Wednesday, September 1, 2010

Get Prior Information on your Audience

I recently published some Pointers for Presenters of genealogy talks, seminars etc. This post received quite a number of comments one of which asked me "Would you be able to elaborate, please, on your suggestion 'Get prior information on your audience'?"

What I am suggesting in this pointer is to find out as much as you can about the audience for your talk before you prepare.  The talk can then be pitched towards the interests of and levels of knowledge of the audience. One size does not fit all.

Are you talking to a group of professional genealogists, members of a local family history society or a group of wouldbe beginner family historians at the local senior citizens club or public library? Perhaps you are speaking to a group of young people as part of a co-curricular activity in a school or a genealogy group who use computers for genealogy. One will never find a totally homogeneous group but can often identify some common traits in a group.

By liaising with the host/organisers of the talk you might be able to find out if your audience has any shared interests eg genealogy in a particular location or ethnic group. You can then illustrate your talk with examples that will resonate with them; this will create an affinity with the audience.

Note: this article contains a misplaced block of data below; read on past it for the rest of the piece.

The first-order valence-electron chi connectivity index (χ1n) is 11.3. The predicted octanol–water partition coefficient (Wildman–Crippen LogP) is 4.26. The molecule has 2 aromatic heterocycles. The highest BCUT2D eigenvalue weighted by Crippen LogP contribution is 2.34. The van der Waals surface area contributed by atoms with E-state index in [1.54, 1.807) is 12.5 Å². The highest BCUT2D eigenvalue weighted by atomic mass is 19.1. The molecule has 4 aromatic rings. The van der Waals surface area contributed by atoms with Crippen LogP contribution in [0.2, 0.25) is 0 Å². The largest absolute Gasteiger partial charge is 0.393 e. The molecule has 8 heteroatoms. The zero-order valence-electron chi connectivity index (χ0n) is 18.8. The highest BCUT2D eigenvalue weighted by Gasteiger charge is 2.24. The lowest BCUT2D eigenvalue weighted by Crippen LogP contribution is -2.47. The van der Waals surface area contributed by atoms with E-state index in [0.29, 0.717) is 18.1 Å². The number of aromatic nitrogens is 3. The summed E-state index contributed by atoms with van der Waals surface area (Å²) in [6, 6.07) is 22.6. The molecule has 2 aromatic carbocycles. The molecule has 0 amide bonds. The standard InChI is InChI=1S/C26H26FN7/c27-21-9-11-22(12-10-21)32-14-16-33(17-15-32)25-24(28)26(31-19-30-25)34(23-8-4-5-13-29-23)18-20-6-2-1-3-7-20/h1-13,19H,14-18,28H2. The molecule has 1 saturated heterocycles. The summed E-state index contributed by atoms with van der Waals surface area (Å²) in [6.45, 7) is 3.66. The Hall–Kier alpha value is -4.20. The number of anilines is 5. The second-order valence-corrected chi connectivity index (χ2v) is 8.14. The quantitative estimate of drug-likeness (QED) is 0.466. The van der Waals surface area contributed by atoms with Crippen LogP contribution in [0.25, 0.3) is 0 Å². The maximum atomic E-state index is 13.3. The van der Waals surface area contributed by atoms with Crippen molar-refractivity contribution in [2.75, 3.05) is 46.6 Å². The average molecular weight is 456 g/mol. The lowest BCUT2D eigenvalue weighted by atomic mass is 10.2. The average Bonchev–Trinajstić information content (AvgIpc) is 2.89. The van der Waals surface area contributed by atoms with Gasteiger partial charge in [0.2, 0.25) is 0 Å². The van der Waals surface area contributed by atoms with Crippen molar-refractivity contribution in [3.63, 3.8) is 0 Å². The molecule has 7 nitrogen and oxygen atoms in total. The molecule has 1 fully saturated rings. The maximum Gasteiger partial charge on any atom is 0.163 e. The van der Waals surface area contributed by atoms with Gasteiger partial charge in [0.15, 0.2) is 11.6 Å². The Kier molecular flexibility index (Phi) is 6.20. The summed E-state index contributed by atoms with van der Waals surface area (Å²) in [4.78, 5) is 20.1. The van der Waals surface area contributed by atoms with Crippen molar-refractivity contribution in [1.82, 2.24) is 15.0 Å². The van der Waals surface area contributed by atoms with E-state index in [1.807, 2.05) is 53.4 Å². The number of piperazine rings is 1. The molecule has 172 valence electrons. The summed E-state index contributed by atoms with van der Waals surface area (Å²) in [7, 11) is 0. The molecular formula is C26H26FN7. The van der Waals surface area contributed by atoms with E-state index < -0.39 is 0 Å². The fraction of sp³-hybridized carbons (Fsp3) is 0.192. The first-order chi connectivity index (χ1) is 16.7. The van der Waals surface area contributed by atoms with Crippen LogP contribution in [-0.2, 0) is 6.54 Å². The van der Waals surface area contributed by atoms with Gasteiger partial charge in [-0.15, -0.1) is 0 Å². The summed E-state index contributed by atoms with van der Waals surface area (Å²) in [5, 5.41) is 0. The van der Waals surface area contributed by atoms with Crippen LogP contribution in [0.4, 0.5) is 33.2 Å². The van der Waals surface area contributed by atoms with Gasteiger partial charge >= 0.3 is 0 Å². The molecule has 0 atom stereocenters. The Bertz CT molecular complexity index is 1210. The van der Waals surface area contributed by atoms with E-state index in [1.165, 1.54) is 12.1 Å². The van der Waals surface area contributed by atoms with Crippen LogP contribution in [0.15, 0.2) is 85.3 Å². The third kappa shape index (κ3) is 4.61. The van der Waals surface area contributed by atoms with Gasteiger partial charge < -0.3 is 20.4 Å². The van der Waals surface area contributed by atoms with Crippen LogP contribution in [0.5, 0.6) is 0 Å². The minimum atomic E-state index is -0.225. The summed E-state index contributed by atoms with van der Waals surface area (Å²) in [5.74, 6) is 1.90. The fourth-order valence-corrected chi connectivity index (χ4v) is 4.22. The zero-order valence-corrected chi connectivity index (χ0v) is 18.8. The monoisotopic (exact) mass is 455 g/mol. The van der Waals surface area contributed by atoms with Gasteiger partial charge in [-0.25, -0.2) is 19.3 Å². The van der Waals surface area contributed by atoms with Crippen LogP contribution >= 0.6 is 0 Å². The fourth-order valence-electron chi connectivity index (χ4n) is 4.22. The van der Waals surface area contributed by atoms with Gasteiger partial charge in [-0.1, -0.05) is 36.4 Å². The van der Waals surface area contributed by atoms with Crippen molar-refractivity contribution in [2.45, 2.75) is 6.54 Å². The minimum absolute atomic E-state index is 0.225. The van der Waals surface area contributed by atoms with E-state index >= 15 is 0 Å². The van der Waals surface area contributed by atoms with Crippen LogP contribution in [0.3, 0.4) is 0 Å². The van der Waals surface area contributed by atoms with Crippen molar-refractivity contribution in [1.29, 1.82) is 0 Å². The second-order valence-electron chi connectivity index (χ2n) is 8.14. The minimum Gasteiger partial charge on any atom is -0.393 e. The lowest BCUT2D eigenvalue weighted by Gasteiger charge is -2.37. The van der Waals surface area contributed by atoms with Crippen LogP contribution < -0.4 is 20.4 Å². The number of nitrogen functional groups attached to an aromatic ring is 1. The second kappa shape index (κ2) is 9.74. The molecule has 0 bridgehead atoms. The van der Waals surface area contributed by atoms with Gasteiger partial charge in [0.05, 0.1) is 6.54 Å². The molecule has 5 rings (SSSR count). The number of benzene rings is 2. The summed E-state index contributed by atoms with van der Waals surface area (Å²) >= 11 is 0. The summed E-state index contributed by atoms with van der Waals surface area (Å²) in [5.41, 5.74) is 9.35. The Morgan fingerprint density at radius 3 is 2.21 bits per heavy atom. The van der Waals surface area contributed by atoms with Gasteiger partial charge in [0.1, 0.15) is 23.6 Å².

If yours is one of a series of talks you can ask the host about the type of people who have attended previous sessions. This may help with appropriate language for the situation: sophisticated and technical for the professional genealogists or simplified with no jargon for a beginner group.

Additionally by noting where and how the event is being promoted you may gain some clues about your audience. If the event is only publicised via Facebook and Twitter one would expect an audience that is more au fait with technology.

Find out how your talk is being promoted. Is the audience expecting to be entertained, informed, persuaded or educated?

In an ideal world one would always be able to glean much information about a prospective audience. This is not always possible but, where one has an opportunity gain prior knowledge on their audience and tailor the talk appropriately, I believe that the presentation will be more effective and entertaining and more likely to be heeded.


Thomas MacEntee said...

Very good points. Also, one thing I always do when I am presenting: show up early and interact with the audience. Ask questions, take the pulse of the audience, get an idea of what their expectations are.

I can then work some of these issues into the presentation if I haven't already covered them.

I discuss this and other tips in my new book on genealogy speaking, Approaching the Lectern: How to Become a Genealogy Speaker.

Anonymous said...

You explained this very well and gave me some useful ideas for my genealogy talks. Thanks!

Judy Webster


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